European election 2019: Can we cry wolf one more time?

If Europhobic parties gain significant ground in June next year, it will be as much the fault of the mainstream parties as the insurgents

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It is a regular feature of every European election that the pro-Europeans will cry “wolf” and call on all the good Europeans to come out and defend their project from the Europhobic enemies who are preparing to kill it at the polls. But either the warning bells have had their effect and mobilised Europeans to win in good faith; or the alarm was exaggerated, and the Europhobes represented a much smaller threat than the one outlined. Whichever the case, the worst predictions have never been fulfilled.

Far from taking the European fortress, the anti-European forces have failed to win results that would allow them to work together to block the normal functioning of the European institutions. Whether from ignorance of the possibilities before them, contempt for an enemy they consider inferior, or pure numerical and organisational weakness, they have used the media as a loudspeaker and the economic and organisational resources provided by the European Parliament to reinforce their electoral appeal in their countries of origin, rather than using their seats to demolish Europe from within. Shouting a lot in the plenary session, collecting the attendance fees, and going home as soon as possible has been their established pattern of acting.

Could this time be different? Without ignoring the fact that each time you cry wolf you usually use the argument that ‘this time is different’, let‘s think about some of the factors at play. The first is the current global crisis of representative democracy. At the previous European Parliament election, in 2014, the horizon was full of populist and Europhobic dark clouds. Because of the economic and financial crisis that began in 2008, anti-establishment forces achieved good results, although not decisive ones. Since then, liberal democracies and traditional parties have experienced a veritable electoral tsunami: from the Brexit referendum in June 2016 to the election of Trump, the rise of Marine Le Pen in France and Alternative für Deutschland in Germany, the combined victory of the Northern League and the Five Star Movement in Italy, and the illiberal drift of the governments of Poland and Hungary; in just over two years the anti-establishment forces have achieved a series of very significant triumphs. After the fall of London, Rome, Warsaw, Budapest, or Vienna into the hands of anti-European and/or xenophobic forces, we no longer speak of the “enemy at the gate” but of the “enemy inside the gates”.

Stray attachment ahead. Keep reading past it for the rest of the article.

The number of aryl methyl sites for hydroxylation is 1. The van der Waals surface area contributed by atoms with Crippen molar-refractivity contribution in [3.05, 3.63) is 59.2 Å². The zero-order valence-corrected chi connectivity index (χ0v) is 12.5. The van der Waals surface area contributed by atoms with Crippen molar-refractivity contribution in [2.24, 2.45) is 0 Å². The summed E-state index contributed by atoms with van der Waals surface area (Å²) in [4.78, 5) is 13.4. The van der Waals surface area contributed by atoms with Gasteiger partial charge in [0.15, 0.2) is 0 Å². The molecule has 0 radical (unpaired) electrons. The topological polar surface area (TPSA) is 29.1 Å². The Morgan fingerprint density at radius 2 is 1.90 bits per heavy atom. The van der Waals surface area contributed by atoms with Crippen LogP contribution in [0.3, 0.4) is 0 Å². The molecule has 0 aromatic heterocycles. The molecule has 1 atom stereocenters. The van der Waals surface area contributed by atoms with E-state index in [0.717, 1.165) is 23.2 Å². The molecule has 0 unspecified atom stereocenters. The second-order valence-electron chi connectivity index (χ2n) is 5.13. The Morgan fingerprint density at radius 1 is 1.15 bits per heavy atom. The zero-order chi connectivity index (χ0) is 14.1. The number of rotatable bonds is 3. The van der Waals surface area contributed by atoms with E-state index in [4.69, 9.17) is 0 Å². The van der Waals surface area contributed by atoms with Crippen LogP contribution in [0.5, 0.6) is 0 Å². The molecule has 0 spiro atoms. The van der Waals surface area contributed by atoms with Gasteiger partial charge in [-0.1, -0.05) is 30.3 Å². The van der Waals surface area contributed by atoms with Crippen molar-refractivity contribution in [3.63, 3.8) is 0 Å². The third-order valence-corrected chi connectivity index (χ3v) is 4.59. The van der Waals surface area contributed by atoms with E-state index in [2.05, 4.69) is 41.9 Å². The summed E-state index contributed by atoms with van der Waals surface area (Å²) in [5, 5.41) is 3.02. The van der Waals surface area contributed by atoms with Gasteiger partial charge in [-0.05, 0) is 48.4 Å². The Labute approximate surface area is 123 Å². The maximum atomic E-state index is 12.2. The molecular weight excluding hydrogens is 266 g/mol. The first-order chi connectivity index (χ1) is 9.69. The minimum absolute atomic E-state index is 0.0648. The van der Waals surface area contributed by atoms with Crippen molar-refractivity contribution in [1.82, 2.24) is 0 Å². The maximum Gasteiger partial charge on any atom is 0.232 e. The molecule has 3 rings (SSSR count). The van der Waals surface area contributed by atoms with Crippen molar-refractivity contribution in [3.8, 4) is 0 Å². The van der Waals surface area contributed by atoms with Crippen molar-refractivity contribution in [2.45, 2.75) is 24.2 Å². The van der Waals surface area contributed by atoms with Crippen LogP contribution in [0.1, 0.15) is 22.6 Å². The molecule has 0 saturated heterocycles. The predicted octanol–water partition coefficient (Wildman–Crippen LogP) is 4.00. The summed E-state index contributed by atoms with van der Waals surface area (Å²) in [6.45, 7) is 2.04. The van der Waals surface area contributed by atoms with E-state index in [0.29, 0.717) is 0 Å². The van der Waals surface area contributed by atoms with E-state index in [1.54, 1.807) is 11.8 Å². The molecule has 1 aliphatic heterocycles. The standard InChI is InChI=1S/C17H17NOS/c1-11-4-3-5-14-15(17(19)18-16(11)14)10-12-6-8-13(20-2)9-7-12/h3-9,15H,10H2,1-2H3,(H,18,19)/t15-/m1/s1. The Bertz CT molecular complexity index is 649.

Europhobic forces will decide to change the EU from within instead of destroying it